Education
7:00 am
Wed July 23, 2014

Detroit kids go to camp to do things they can't do in the city

Detroit students get to practice archery at Camp Burt Shurly.
Credit Jennifer Guerra / Michigan Radio

This week on State of Opportunity, we’re going to summer camp!

I spent this past Monday with about 100 elementary school students at Camp Burt Shurly, a 250-acre campground near Chelsea. The week-long, overnight camp is run by the Detroit Public School district. Each Sunday a new set of campers arrives by bus. There's tons to do here – everything from boating and swimming to arts and crafts, nature hikes and archery. And because the camp is run by a school district, the campers have to take math and English classes, too, to help combat the "summer slide" many kids face.

Camp is paid for with Title 1 funds, so it's free for DPS students, many of whom might not be able to afford camp otherwise. 

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Families & Community
4:43 pm
Mon July 21, 2014

How does Michigan stack up when it comes to child well-being? Are you sure you want to know?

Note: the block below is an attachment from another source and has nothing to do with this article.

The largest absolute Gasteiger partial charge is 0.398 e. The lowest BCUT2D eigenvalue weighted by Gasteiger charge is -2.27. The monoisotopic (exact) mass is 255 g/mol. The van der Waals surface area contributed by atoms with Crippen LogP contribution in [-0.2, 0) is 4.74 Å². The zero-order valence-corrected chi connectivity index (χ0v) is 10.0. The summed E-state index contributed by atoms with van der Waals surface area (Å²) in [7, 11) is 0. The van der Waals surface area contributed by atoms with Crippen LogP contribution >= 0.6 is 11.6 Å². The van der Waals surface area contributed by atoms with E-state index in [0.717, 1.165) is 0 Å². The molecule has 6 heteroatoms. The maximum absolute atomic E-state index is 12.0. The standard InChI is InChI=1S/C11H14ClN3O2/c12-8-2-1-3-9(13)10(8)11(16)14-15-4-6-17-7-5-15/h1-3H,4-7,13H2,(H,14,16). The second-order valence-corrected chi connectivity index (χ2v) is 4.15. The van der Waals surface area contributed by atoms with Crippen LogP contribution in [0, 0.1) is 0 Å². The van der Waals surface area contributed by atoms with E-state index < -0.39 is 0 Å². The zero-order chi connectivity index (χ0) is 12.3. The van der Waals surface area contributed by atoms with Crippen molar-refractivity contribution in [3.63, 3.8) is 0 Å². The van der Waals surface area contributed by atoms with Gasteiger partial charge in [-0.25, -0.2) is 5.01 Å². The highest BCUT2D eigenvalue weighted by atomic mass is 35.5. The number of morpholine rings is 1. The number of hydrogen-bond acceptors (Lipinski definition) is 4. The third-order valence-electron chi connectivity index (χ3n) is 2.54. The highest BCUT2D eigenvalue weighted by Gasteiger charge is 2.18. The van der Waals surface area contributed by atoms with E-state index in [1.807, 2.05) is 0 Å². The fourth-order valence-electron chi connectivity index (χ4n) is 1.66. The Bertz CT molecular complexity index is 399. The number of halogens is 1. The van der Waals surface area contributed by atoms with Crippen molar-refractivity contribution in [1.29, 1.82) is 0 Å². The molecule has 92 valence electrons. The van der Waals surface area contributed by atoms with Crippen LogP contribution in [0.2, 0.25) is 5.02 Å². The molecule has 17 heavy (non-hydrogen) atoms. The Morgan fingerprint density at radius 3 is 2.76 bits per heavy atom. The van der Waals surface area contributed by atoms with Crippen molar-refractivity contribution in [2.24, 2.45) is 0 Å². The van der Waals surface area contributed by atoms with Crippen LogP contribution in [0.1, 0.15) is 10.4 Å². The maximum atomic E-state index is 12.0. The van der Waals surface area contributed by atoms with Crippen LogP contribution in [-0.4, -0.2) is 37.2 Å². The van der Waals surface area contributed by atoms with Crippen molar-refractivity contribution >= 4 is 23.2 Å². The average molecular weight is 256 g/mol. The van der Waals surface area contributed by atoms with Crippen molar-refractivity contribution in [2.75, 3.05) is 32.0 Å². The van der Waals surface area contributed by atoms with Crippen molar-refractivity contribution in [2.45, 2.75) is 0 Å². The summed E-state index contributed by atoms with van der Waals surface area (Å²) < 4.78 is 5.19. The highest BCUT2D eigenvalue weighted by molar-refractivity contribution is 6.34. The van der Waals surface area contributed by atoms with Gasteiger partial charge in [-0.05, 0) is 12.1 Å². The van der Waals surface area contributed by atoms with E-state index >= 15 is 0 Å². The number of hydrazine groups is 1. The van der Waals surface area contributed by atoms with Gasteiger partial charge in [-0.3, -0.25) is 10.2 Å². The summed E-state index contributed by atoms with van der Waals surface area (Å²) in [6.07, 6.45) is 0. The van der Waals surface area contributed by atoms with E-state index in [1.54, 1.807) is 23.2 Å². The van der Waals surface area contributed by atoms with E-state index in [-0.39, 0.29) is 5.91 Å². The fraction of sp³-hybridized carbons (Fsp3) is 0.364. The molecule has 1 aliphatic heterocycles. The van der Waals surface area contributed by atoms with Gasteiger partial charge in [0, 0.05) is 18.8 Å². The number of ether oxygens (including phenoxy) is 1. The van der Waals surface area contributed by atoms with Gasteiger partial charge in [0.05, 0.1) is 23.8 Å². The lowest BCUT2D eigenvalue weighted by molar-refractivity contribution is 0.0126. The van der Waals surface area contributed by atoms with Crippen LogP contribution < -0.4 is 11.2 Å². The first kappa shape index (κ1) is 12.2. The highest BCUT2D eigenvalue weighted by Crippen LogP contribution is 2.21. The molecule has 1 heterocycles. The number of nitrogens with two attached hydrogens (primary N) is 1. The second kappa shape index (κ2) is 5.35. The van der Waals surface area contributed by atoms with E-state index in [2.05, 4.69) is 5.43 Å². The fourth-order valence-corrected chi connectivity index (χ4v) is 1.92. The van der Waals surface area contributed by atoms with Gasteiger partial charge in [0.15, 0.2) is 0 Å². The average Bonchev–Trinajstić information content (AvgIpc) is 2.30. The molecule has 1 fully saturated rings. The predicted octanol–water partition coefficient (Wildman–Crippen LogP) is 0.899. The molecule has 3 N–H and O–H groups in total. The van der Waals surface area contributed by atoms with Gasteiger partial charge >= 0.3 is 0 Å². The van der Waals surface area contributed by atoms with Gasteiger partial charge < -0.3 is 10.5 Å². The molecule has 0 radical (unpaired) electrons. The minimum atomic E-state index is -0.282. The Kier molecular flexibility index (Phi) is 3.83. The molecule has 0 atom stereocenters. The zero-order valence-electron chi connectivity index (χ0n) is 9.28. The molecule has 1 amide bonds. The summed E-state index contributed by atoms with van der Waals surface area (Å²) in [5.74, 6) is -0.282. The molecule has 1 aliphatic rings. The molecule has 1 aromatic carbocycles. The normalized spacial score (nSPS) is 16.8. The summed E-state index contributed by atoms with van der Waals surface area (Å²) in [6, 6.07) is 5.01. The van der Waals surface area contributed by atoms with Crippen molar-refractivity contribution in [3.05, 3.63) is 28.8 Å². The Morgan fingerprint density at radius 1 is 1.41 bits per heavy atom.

Credit User: Guillermo Ossa / Stockvault

The Annie E. Casey Foundation looks at statistics that should tell us something about how kids are faring across the country and in Michigan.  

The foundation looks at things like poverty, teen pregnancy and health insurance coverage to name a few.

If it seems like these reports are always coming out, well, that's partly true. The sheer number of indicators to analyze means that reports trickle out throughout the year. 

Update: Tuesday, July 22, 2014

Yesterday, we looked at 2012's statistics for Michigan.

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Infowire
11:01 am
Fri July 18, 2014

Getting rid of a juvenile record is now easier in Michigan, but you should still probably read this

Credit Stanley Forthright / flickr

Having a juvenile record can crush the job prospects of a young person exactly the same way having a criminal record does.

Last year it got easier to set aside a juvenile record in Michigan. Setting aside your record, sometimes called expunging, means it will no longer be public and won’t show up on a background check.

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Education
11:00 am
Fri July 18, 2014

The Boggs School's message to kids is, 'I'm so glad you're here'

Credit Andrea Claire Maio

Over the last year, Zak Rosen and Andrea Claire Maio have been following students and educators at the James and Grace Lee Boggs School.